One SNP was found to be marginally associated with antibody levels to merozoite antigens. The SNP in CD36 (rs3211938) on chromosome 7 was associated with a reduction in anti-MSP2 levels using the recessive genetic model, which is consistent with the reduced anti-MSP1 levels observed in individuals recessive homozygous for this SNP in another area of Tanzania . None of the other loci tested here showed evidence of association with antibodies in this multi-centre analysis with a significance of P < 10−4.
A major strength of this study was its large sample size (n = 13,299), which enabled the detection of an effect of SNPs on antibody levels even at a significance level adjusted for multiple testing. The sample size also allowed adjustment for a multitude of potential confounding factors, and having participants from ten sites in seven different countries sampled using standardized methodologies allowed an analysis for consistency of SNP effect across sites. This study finds an association of HbS (rs334) carriage with lowered antibody levels to merozoite antigens AMA1, MSP1 and MSP2, that is highly significant and consistent across study sites. This study demonstrates the feasibility of combining data from heterogeneous sources and the findings support the notion that genetic factors can determine an individual’s immune response to malaria.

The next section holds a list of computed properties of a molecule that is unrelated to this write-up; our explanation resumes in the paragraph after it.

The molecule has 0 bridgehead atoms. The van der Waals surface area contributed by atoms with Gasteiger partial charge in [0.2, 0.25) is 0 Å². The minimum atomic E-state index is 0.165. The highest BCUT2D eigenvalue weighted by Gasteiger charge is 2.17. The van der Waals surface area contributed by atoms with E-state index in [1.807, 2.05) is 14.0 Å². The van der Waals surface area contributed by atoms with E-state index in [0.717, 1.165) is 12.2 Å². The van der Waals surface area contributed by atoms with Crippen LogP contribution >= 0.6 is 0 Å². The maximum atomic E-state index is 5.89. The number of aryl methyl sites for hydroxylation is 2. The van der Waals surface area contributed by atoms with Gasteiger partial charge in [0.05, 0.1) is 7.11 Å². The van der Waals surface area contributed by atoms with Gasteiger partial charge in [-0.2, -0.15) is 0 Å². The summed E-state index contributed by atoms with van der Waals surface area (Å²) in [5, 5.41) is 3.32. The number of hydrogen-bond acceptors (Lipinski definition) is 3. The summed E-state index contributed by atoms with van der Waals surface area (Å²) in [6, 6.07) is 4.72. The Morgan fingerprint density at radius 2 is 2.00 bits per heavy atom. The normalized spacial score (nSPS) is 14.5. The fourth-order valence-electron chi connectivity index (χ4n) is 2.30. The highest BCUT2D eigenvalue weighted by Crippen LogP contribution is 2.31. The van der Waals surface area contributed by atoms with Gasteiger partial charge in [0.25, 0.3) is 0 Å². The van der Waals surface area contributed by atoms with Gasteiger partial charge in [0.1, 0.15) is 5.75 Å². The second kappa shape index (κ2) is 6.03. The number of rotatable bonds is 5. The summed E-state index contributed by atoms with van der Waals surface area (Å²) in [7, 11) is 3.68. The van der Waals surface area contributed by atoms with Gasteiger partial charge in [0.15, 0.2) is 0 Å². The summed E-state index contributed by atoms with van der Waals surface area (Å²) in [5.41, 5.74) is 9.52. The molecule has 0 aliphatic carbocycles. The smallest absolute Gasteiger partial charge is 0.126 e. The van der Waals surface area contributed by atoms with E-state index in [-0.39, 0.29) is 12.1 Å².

RCa, PC, ADj, OKD, CJD, MI, NK, DPK, ML, KM, DM, OMP, HR, ER, KAR, AS, SBS, AT, MTB, and TNW designed the study; RD, ADo, EB, NE, AElh, IE, AElz, DF, AH, DI, ABL, AMac, BM, VDM, AMan, HM, CN, HR, AT, OT, and FV undertook the surveys and sample collection; PC, CJD, PR and NSi performed the ELISAs; SA, SC, RCr, CH, AJ, KAR, and KR designed and undertook the genotyping; PC, RCr, MH, CH, AJ, SM, KAR, KR, and JMGS curated the clinical data, ELISA data and genotype data; SM, KAR and JMGS, conducted the analyses with input from GB, GMC, TGC, PC, MH, DPK, NSe, and CCAS; DPK, KAR and JMGS drafted the manuscript with input from VC, PC, MH, AK, and SM. All authors read and approved the final manuscript.